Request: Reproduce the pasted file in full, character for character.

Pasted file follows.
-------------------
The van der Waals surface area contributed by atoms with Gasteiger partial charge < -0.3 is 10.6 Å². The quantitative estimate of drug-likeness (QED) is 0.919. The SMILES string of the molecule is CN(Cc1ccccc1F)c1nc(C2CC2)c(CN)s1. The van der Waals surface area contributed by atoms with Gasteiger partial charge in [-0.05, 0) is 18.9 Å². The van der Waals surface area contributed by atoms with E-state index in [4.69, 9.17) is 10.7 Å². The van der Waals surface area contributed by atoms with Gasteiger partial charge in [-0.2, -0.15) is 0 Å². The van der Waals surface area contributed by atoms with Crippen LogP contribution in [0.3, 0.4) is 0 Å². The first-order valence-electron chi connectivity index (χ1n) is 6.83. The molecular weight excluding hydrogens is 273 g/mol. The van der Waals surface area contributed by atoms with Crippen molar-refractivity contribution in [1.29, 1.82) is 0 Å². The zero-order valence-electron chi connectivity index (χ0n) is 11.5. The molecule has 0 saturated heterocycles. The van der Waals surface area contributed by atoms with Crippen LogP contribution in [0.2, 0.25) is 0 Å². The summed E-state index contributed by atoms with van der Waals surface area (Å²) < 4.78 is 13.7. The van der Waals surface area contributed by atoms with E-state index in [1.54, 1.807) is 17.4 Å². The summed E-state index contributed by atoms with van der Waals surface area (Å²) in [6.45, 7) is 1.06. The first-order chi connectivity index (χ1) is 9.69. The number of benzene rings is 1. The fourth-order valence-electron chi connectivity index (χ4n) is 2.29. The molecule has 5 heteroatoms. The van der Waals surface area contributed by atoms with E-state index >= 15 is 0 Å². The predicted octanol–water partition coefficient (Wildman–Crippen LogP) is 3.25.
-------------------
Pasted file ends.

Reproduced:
The van der Waals surface area contributed by atoms with Gasteiger partial charge < -0.3 is 10.6 Å². The quantitative estimate of drug-likeness (QED) is 0.919. The SMILES string of the molecule is CN(Cc1ccccc1F)c1nc(C2CC2)c(CN)s1. The van der Waals surface area contributed by atoms with Gasteiger partial charge in [-0.05, 0) is 18.9 Å². The van der Waals surface area contributed by atoms with E-state index in [4.69, 9.17) is 10.7 Å². The van der Waals surface area contributed by atoms with Gasteiger partial charge in [-0.2, -0.15) is 0 Å². The van der Waals surface area contributed by atoms with Crippen LogP contribution in [0.3, 0.4) is 0 Å². The first-order valence-electron chi connectivity index (χ1n) is 6.83. The molecular weight excluding hydrogens is 273 g/mol. The van der Waals surface area contributed by atoms with Crippen molar-refractivity contribution in [1.29, 1.82) is 0 Å². The zero-order valence-electron chi connectivity index (χ0n) is 11.5. The molecule has 0 saturated heterocycles. The van der Waals surface area contributed by atoms with Crippen LogP contribution in [0.2, 0.25) is 0 Å². The summed E-state index contributed by atoms with van der Waals surface area (Å²) < 4.78 is 13.7. The van der Waals surface area contributed by atoms with E-state index in [1.54, 1.807) is 17.4 Å². The summed E-state index contributed by atoms with van der Waals surface area (Å²) in [6.45, 7) is 1.06. The first-order chi connectivity index (χ1) is 9.69. The number of benzene rings is 1. The fourth-order valence-electron chi connectivity index (χ4n) is 2.29. The molecule has 5 heteroatoms. The van der Waals surface area contributed by atoms with E-state index >= 15 is 0 Å². The predicted octanol–water partition coefficient (Wildman–Crippen LogP) is 3.25.